Jews in America should take a stand against the White House and oppose the nuclear deal recently agreed between world powers and Iran, famed Soviet dissident and now Jewish Agency Chairman Natan Sharansky said on Friday in an op-ed for The Washington Post.
“Those of us who believe that the nuclear agreement just signed between world powers and Iran is dangerously misguided are now compelled to criticize Israel’s best friend and ally, the government of the United States,” Sharansky said.
Sharansky acknowledged that standing up against the White House in support of “what we think is right” for both Jews and the world, puts American Jewry at odds with the “power best able to protect us and promote stability.” Nevertheless, he said Jews must even risk giving the impression “that we somehow prefer war” rather than join those who believe “peace is on the horizon.”
The human rights activist noted that the U.S. Jewish community similarly stood up to the White House 40 years ago in a historic move that helped secure freedom for Soviet Jews at the time.
In the early 1970s, Democratic Sen. Henry Jackson of Washington spearheaded an initiative to condition the removal of sanctions against the Soviet Union on the allowance of free emigration for its citizens, including Jews. By that time, tens of thousands of Soviet Jews had requested permission to leave for Israel, according to Sharansky.
While President Nixon’s Republican administration furiously objected to the policy, American Jewish organizations actively supported it, though they were conflicted about taking the stance.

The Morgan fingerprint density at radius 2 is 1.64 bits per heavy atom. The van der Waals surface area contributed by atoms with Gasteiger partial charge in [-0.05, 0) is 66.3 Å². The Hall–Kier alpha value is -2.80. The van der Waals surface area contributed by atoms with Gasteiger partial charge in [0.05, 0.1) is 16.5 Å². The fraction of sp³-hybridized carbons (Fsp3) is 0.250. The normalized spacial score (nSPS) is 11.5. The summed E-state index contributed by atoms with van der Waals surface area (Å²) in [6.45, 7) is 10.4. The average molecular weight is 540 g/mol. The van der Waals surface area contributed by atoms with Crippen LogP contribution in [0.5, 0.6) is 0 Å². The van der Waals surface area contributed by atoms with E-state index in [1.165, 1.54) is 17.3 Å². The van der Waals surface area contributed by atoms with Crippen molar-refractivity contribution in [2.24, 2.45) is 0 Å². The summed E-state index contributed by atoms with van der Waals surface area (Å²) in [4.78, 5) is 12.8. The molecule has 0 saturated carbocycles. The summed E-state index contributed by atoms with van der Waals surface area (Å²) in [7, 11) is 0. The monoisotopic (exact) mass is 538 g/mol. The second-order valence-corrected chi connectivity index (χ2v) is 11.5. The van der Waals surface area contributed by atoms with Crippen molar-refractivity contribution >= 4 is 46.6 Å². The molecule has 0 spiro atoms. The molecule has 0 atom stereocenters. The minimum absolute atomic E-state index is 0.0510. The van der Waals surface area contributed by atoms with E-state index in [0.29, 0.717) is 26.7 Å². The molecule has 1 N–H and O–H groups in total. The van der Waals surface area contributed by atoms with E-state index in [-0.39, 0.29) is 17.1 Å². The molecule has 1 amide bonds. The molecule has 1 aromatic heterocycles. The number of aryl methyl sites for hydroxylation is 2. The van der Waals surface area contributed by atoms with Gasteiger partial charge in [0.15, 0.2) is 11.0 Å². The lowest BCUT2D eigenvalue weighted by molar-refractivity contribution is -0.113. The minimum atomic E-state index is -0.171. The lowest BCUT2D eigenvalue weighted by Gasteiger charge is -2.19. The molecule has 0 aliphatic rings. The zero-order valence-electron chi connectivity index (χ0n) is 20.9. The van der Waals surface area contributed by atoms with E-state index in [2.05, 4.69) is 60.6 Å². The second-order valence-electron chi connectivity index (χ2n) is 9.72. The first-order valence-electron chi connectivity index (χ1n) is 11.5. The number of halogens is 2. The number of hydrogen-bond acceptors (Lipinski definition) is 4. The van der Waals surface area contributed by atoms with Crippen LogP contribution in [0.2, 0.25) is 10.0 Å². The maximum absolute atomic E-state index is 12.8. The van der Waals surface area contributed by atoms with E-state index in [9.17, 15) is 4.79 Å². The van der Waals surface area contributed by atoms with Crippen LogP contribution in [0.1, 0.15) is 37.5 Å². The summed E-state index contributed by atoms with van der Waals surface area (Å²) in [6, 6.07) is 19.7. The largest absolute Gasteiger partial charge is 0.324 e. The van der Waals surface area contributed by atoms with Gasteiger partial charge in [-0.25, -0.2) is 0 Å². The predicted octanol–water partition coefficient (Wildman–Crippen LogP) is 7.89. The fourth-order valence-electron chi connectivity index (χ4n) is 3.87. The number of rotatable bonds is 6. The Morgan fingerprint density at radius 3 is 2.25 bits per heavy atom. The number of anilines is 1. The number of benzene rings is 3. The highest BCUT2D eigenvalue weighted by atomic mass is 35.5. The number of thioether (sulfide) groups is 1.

Sharansky said, “They were reluctant to speak out against the U.S. government and appear to put the ‘narrow’ Jewish interest above the cause of peace. Yet they also realized that the freedom of all Soviet Jews was at stake, and they actively supported the policy of linkage” between detente with the Soviet Union and its treatment of its own citizens.
Republican senator Jacob Javits, who was “spurred by a sense of responsibility for the Jewish future,” helped put together a bipartisan group that ensured passage of the law.
“By conditioning this assistance on the opening of the USSR’s gates, the United States would not only help free millions of Soviet Jews as well as hundreds of millions of others but also pave the way for the regime’s eventual collapse.”
Sharansky called on Jews once again to actively oppose the White House like they did 40 years ago.
“Today, an American president has once again sought to achieve stability by removing sanctions against a brutal dictatorship without demanding that the latter change its behavior,” he said. “Of course, we are reluctant to criticize our ally and to so vigorously oppose an agreement that purports to promote peace. But we know that we are again at a historic crossroads, and that the United States can either appease a criminal regime… or stand firm in demanding change in its behavior.”
“A critical question is,” he concluded, “who, if anyone, will have the vision and courage to be the next Sens. Jackson and Javits.”